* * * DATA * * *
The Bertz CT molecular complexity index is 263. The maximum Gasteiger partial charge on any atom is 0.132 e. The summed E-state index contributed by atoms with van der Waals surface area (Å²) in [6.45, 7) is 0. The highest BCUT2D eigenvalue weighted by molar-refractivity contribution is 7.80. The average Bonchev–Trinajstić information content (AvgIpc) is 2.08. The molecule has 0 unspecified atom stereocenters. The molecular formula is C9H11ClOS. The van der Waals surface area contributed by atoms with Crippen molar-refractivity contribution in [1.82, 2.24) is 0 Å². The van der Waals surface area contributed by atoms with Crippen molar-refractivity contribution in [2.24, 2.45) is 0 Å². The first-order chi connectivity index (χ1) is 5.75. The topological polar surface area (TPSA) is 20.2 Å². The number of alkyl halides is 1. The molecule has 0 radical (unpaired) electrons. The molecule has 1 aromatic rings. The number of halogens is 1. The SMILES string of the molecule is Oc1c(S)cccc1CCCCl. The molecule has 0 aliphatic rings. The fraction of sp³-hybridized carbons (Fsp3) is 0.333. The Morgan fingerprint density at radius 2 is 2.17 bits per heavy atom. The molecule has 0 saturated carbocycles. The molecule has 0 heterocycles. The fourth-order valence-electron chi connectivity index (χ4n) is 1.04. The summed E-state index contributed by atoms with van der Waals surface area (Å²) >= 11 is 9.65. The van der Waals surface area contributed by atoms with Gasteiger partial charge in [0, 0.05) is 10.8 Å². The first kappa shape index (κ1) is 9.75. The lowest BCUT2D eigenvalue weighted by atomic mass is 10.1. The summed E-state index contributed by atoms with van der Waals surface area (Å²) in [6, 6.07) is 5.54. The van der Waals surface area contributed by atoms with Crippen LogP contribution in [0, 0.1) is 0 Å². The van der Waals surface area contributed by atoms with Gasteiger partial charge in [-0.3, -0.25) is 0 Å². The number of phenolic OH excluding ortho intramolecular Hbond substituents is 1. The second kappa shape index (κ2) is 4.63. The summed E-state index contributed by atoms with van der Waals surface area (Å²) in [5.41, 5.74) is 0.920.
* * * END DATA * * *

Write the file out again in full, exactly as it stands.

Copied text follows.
The Bertz CT molecular complexity index is 263. The maximum Gasteiger partial charge on any atom is 0.132 e. The summed E-state index contributed by atoms with van der Waals surface area (Å²) in [6.45, 7) is 0. The highest BCUT2D eigenvalue weighted by molar-refractivity contribution is 7.80. The average Bonchev–Trinajstić information content (AvgIpc) is 2.08. The molecule has 0 unspecified atom stereocenters. The molecular formula is C9H11ClOS. The van der Waals surface area contributed by atoms with Crippen molar-refractivity contribution in [1.82, 2.24) is 0 Å². The van der Waals surface area contributed by atoms with Crippen molar-refractivity contribution in [2.24, 2.45) is 0 Å². The first-order chi connectivity index (χ1) is 5.75. The topological polar surface area (TPSA) is 20.2 Å². The number of alkyl halides is 1. The molecule has 0 radical (unpaired) electrons. The molecule has 1 aromatic rings. The number of halogens is 1. The SMILES string of the molecule is Oc1c(S)cccc1CCCCl. The molecule has 0 aliphatic rings. The fraction of sp³-hybridized carbons (Fsp3) is 0.333. The Morgan fingerprint density at radius 2 is 2.17 bits per heavy atom. The molecule has 0 saturated carbocycles. The molecule has 0 heterocycles. The fourth-order valence-electron chi connectivity index (χ4n) is 1.04. The summed E-state index contributed by atoms with van der Waals surface area (Å²) >= 11 is 9.65. The van der Waals surface area contributed by atoms with Gasteiger partial charge in [0, 0.05) is 10.8 Å². The first kappa shape index (κ1) is 9.75. The lowest BCUT2D eigenvalue weighted by atomic mass is 10.1. The summed E-state index contributed by atoms with van der Waals surface area (Å²) in [6, 6.07) is 5.54. The van der Waals surface area contributed by atoms with Crippen LogP contribution in [0, 0.1) is 0 Å². The van der Waals surface area contributed by atoms with Gasteiger partial charge in [-0.3, -0.25) is 0 Å². The number of phenolic OH excluding ortho intramolecular Hbond substituents is 1. The second kappa shape index (κ2) is 4.63. The summed E-state index contributed by atoms with van der Waals surface area (Å²) in [5.41, 5.74) is 0.920.